By Joseph M. Onofrio:
When we began dating in high school, Michele spoke of one day owning a BMW. It had to have an inline six, black leather, and four doors. It went without saying that it would have to be blue, as that was her favorite color. Michele kept that dream alive through four years of college, two years of laboratory research, two years of working with children with congenital anomalies and at-risk youth, four years of medical school, five years of general surgery training, two years of pediatric surgery training, and her first two years of getting established in a practice.
On the ride home from a late dinner in March 2013, we were passing by a local dealership and Michele spotted it. She had been waiting for months to see that distinctive color in person after gazing at images on the BMW website. She had finally found one in person: a brand-new loaded Estoril Blue 2013 335i M Sport with summer performance tires. It was everything she hoped it would be. The next morning, she and I returned for a test drive and deposit. Michele took delivery the following day, and by the end of the week she had her BMW CCA membership in hand. A short while later, she affixed her T4FS vanity plates that reflected the moniker she had picked up during residency: The Four-Foot Surgeon (although in actuality she was closer to five feet in stature).
Channeling her inner “car guy,” Michele promptly ordered an M Performance power kit and had the Auto Stop-Start feature deactivated. Prior to the kit’s installation, she obtained a proper baseline dyno reading. She spoke of taking her F30 to the Virginia International Raceway to stretch its legs, but only after first getting some advanced training at the BMW Performance Driving School. When the kit was installed, she refrained from applying the tiny rocker-panel decals because she didn’t want her brilliantly blue car to be “too flashy.” We had a follow-up dyno appointment scheduled on a rare day off; however, Michele’s attendance was averted due to a recent development: morning sickness. (I dutifully went and texted her pictures, though.)
With our first pregnancy and related preparations underway, Michele’s track aspirations had to make room for a car seat. Nevertheless, every time she got behind the wheel of her 335i, a big smile would spread across her face and she’d spontaneously exclaim, “I f***ing love this car!”
Our son was born in December 2013. I typically ferried our son around in the family truckster, but he quickly came to associate that Estoril Blue BMW with his mom.
In May 2015, Michele was diagnosed with metastatic breast cancer. It turned out to be very aggressive. She never complained, and exuded unimaginable fortitude over her remaining 599 days on earth. Michele somehow managed to continue working full-time until less than one week before she died on January 15, 2017, at the age of 42. I wanted desperately to keep her 335i because it was so special to her, but I knew that it would not be the most prudent thing within the scope of things I am now unilaterally responsible for.
I tried to think of the best way for my son and me to honor her and this beautiful machine before we let it go. Can you take a three-year-old out on the track? Even if he watches from the bleachers, is it sensible for me as his sole parent to be hitting the limiter out on a track?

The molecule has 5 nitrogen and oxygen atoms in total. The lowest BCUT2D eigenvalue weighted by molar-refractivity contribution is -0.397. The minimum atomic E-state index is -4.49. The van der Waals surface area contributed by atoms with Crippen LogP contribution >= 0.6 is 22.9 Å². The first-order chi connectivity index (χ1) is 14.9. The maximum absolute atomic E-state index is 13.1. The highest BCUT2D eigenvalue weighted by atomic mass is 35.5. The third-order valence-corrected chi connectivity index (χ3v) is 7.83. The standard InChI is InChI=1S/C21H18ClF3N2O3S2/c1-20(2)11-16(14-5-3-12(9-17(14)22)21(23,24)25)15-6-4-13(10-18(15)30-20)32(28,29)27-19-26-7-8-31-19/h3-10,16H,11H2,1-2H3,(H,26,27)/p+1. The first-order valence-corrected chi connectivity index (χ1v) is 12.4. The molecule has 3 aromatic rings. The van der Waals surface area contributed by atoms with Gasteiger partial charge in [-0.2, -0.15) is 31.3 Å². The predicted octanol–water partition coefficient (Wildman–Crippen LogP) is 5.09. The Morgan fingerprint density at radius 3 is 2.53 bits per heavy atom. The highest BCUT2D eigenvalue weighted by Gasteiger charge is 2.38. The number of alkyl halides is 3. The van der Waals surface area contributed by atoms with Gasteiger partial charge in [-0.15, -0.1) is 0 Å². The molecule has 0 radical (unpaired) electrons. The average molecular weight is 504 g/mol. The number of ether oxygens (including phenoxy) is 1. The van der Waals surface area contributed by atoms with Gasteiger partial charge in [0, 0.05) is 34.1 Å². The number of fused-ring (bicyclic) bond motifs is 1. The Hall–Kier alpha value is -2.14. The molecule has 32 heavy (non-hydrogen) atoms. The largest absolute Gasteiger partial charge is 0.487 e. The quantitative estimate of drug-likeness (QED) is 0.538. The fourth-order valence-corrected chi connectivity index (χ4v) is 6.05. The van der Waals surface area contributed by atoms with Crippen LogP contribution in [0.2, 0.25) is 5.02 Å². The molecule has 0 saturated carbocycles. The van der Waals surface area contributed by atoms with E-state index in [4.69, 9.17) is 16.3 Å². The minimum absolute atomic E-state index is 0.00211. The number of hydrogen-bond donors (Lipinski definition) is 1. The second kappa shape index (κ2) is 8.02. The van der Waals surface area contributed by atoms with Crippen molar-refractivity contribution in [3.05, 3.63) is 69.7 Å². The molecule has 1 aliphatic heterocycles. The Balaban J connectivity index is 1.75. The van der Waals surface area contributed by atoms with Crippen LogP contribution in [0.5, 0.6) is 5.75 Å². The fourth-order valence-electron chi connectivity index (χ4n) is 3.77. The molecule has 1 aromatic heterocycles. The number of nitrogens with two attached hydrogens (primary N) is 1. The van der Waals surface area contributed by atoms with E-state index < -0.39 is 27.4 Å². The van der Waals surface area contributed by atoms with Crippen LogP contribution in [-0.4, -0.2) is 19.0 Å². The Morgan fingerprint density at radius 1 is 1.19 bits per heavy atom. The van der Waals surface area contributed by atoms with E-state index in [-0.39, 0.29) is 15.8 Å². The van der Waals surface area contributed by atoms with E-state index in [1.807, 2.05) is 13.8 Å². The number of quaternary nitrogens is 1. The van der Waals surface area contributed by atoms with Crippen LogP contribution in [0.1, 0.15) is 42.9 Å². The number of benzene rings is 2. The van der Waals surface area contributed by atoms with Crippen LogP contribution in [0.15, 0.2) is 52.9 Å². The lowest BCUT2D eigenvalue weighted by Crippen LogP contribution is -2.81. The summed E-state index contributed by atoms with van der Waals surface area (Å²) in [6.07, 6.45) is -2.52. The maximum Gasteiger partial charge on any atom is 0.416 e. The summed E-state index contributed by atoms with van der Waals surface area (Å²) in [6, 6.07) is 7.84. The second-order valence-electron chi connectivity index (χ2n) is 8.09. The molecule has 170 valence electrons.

Then it came to me: a long Mother’s Day weekend road trip.
In preparation, I purchased a few children’s books on CD and a couple of GoPro cameras, had the car serviced, completed a state inspection, and applied a fresh coat of wax.
We soon embarked on an epic “farewell to mom’s car” journey. On the first day (225 miles), we traveled the Blue Ridge Parkway, Skyline Drive, and Luray Caverns, and stayed overnight at Skyland Resort (inside Shenandoah National Park). The following day (405 miles), we visited the Natural Bridge and Natural Bridge Caverns before visiting Roanoke and landing in Knoxville, Tennessee, for the night. Day Three entailed the fewest number of miles (180), but arguably the most smiles as we forged into the Great Smoky Mountains to Deals Gap, North Carolina, and got to experience every single curve of the 318 found along the eleven miles of the infamous Tail Of The Dragon (three times) before heading to the Biltmore Estate in Asheville for the night.
While at The Biltmore, my son and I toasted Michele and left a special message in the guest book. After we toured Biltmore House, we proceeded on the 455-mile journey home. Around the midpoint of this leg of the trip, a Durham, North Carolina, police officer in a stealthy blacked-out and unmarked Dodge Charger further commemorated the last ride of the 335i when she issued me my very own speeding citation with a mandatory court date. Before reaching our final destination, we stopped off at a Taco Bell (one of Michele’s guilty pleasures).
It was truly a special road trip that my son and I will forever cherish. It was one that I know Michele would have enjoyed had she been with us, but also would have been pleased that we did it in her absence. In my son’s room now hangs a framed action shot from the Tail Of The Dragon with a T4FS license plate.
Like Michele, her mint 335i M Sport (with 27,147 miles on the clock) left our family prematurely, but we have many great experiences to look back on. I’d like to think that whoever the caretaker of this prized vehicle is now has a permanent smile while driving it, and can’t help but tell anyone who will listen how much they “f***ing love this car”—just as she did.